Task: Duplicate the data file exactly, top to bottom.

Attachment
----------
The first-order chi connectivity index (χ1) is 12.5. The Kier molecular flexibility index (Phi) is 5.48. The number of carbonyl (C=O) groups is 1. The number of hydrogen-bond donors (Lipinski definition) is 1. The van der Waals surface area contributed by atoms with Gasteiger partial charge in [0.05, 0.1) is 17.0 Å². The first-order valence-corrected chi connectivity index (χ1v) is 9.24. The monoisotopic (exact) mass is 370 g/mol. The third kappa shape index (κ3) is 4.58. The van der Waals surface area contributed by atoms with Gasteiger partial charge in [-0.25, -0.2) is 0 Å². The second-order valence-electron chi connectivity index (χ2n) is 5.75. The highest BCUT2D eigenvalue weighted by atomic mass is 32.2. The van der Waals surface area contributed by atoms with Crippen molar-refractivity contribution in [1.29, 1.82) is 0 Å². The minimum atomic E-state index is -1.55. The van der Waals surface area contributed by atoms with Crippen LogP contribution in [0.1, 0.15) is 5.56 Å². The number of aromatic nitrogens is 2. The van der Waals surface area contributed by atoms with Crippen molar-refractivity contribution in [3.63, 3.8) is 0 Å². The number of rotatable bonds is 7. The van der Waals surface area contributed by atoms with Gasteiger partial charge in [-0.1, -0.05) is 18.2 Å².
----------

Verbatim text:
The first-order chi connectivity index (χ1) is 12.5. The Kier molecular flexibility index (Phi) is 5.48. The number of carbonyl (C=O) groups is 1. The number of hydrogen-bond donors (Lipinski definition) is 1. The van der Waals surface area contributed by atoms with Gasteiger partial charge in [0.05, 0.1) is 17.0 Å². The first-order valence-corrected chi connectivity index (χ1v) is 9.24. The monoisotopic (exact) mass is 370 g/mol. The third kappa shape index (κ3) is 4.58. The van der Waals surface area contributed by atoms with Gasteiger partial charge in [-0.25, -0.2) is 0 Å². The second-order valence-electron chi connectivity index (χ2n) is 5.75. The highest BCUT2D eigenvalue weighted by atomic mass is 32.2. The van der Waals surface area contributed by atoms with Crippen molar-refractivity contribution in [1.29, 1.82) is 0 Å². The minimum atomic E-state index is -1.55. The van der Waals surface area contributed by atoms with Crippen LogP contribution in [0.1, 0.15) is 5.56 Å². The number of aromatic nitrogens is 2. The van der Waals surface area contributed by atoms with Crippen molar-refractivity contribution in [3.63, 3.8) is 0 Å². The number of rotatable bonds is 7. The van der Waals surface area contributed by atoms with Gasteiger partial charge in [-0.1, -0.05) is 18.2 Å².